Yesterday, for the first time in over a year, I attended mass in person.
If you had told me prior to the pandemic that I would ever go a year without going to church, I would not have believed it. I grew up Catholic and going to mass for Sundays and holydays was an important part of our faith practice. I was in church as a teen more than most because I became our small country church’s only organist in my second year of high school. I spent many years in music and liturgical ministries and, although I hadn’t been active in them in recent years, I still considered taking part in mass and receiving the Eucharist a vital part of my faith life.
Last March, when the severity of COVID was first becoming apparent, I decided not to go to mass for fear of exposing my father, one week before New York State went into lockdown and the churches temporarily closed. I began participating via televised mass as my mother had done when she was ill. Over time, churches here resumed services, first outdoors or broadcast to congregants in their cars in the parking lot. Later, indoor services were permitted with distancing, masking, temperature checks, pre-registration, and other measures in place, although the bishops have kept the dispensation from in-person attendance in place.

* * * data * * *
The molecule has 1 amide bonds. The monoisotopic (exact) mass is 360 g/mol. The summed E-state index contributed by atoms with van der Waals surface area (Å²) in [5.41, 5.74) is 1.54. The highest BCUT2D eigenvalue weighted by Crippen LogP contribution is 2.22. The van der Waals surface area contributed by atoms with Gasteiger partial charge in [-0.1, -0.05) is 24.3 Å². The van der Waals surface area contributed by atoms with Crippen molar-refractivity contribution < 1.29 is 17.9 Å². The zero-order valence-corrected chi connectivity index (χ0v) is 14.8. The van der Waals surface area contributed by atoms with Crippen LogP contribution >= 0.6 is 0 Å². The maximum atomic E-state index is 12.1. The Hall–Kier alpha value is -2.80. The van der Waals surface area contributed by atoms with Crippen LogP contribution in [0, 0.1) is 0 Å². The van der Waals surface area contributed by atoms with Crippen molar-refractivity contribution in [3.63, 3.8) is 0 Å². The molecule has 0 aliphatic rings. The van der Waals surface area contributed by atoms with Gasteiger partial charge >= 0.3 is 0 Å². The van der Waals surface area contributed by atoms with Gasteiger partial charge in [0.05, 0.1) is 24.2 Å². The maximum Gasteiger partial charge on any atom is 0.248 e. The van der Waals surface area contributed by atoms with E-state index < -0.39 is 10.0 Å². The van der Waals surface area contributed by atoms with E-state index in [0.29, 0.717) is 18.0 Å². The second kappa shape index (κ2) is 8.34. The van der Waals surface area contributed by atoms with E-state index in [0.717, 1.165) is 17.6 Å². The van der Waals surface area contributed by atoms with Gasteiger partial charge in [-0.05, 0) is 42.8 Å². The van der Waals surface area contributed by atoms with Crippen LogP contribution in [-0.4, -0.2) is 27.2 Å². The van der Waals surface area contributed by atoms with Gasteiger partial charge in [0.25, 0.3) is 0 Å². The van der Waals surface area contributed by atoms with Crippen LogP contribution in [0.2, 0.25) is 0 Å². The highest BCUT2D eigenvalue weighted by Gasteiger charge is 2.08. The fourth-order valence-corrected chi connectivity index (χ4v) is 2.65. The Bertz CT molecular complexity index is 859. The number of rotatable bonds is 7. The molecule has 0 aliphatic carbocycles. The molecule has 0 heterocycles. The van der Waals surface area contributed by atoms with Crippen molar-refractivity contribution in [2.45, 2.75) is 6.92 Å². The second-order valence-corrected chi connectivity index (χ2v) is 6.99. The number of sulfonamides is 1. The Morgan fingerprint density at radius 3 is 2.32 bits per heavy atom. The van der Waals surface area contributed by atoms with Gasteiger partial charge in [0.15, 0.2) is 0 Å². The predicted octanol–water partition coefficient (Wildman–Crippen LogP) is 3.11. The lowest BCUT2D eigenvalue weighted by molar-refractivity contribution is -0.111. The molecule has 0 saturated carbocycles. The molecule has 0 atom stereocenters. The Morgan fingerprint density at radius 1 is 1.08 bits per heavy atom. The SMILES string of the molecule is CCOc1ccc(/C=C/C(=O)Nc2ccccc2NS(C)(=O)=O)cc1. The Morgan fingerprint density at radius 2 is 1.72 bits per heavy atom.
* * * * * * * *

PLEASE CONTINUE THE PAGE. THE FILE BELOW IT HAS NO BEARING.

Because being part of a large group of people who are speaking and singing is inherently more risky than being at home or in a grocery store, I had made a personal decision not to attend mass in person until I was fully vaccinated. Last week, two weeks after my second dose of the Pfizer vaccine, I called the church to make a reservation to attend the Saturday vigil mass yesterday.